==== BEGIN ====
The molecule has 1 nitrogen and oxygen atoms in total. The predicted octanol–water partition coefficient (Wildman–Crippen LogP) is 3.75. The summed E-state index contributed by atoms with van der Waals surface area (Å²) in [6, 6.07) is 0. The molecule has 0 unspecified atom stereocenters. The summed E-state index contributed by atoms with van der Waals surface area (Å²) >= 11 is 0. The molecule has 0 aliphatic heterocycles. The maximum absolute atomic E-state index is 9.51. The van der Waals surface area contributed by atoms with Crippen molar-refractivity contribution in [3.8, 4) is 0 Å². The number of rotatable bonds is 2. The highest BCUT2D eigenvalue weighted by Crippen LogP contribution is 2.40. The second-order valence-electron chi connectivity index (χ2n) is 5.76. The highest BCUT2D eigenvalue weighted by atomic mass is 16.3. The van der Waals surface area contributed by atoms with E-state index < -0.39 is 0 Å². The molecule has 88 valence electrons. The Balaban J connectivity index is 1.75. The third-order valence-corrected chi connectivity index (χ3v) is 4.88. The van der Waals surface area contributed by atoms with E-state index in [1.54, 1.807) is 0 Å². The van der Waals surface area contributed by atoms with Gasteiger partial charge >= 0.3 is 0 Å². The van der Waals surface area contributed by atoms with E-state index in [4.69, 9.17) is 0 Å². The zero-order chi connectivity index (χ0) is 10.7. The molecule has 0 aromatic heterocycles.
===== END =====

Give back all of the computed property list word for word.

The molecule has 1 nitrogen and oxygen atoms in total. The predicted octanol–water partition coefficient (Wildman–Crippen LogP) is 3.75. The summed E-state index contributed by atoms with van der Waals surface area (Å²) in [6, 6.07) is 0. The molecule has 0 unspecified atom stereocenters. The summed E-state index contributed by atoms with van der Waals surface area (Å²) >= 11 is 0. The molecule has 0 aliphatic heterocycles. The maximum absolute atomic E-state index is 9.51. The van der Waals surface area contributed by atoms with Crippen molar-refractivity contribution in [3.8, 4) is 0 Å². The number of rotatable bonds is 2. The highest BCUT2D eigenvalue weighted by Crippen LogP contribution is 2.40. The second-order valence-electron chi connectivity index (χ2n) is 5.76. The highest BCUT2D eigenvalue weighted by atomic mass is 16.3. The van der Waals surface area contributed by atoms with E-state index < -0.39 is 0 Å². The molecule has 88 valence electrons. The Balaban J connectivity index is 1.75. The third-order valence-corrected chi connectivity index (χ3v) is 4.88. The van der Waals surface area contributed by atoms with E-state index in [1.54, 1.807) is 0 Å². The van der Waals surface area contributed by atoms with Gasteiger partial charge >= 0.3 is 0 Å². The van der Waals surface area contributed by atoms with E-state index in [4.69, 9.17) is 0 Å². The zero-order chi connectivity index (χ0) is 10.7. The molecule has 0 aromatic heterocycles.